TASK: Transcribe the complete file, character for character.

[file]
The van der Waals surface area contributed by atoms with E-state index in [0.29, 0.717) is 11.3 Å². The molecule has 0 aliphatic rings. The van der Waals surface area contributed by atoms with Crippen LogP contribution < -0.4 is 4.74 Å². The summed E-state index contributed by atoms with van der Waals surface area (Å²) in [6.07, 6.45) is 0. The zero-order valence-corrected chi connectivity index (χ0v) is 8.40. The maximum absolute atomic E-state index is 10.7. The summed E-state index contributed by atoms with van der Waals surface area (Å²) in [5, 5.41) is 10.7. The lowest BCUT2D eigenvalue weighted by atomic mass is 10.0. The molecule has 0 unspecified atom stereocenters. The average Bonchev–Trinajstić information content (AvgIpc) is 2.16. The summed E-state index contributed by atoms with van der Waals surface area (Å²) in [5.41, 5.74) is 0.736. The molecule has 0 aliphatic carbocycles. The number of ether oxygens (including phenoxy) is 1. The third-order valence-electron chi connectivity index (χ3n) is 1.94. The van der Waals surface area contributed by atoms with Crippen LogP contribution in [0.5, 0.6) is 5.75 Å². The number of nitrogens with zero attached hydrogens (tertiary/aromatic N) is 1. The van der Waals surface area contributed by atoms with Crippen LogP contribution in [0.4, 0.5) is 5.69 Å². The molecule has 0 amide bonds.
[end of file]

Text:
The van der Waals surface area contributed by atoms with E-state index in [0.29, 0.717) is 11.3 Å². The molecule has 0 aliphatic rings. The van der Waals surface area contributed by atoms with Crippen LogP contribution < -0.4 is 4.74 Å². The summed E-state index contributed by atoms with van der Waals surface area (Å²) in [6.07, 6.45) is 0. The zero-order valence-corrected chi connectivity index (χ0v) is 8.40. The maximum absolute atomic E-state index is 10.7. The summed E-state index contributed by atoms with van der Waals surface area (Å²) in [5, 5.41) is 10.7. The lowest BCUT2D eigenvalue weighted by atomic mass is 10.0. The molecule has 0 unspecified atom stereocenters. The average Bonchev–Trinajstić information content (AvgIpc) is 2.16. The summed E-state index contributed by atoms with van der Waals surface area (Å²) in [5.41, 5.74) is 0.736. The molecule has 0 aliphatic carbocycles. The number of ether oxygens (including phenoxy) is 1. The third-order valence-electron chi connectivity index (χ3n) is 1.94. The van der Waals surface area contributed by atoms with Crippen LogP contribution in [0.5, 0.6) is 5.75 Å². The number of nitrogens with zero attached hydrogens (tertiary/aromatic N) is 1. The van der Waals surface area contributed by atoms with Crippen LogP contribution in [0.4, 0.5) is 5.69 Å². The molecule has 0 amide bonds.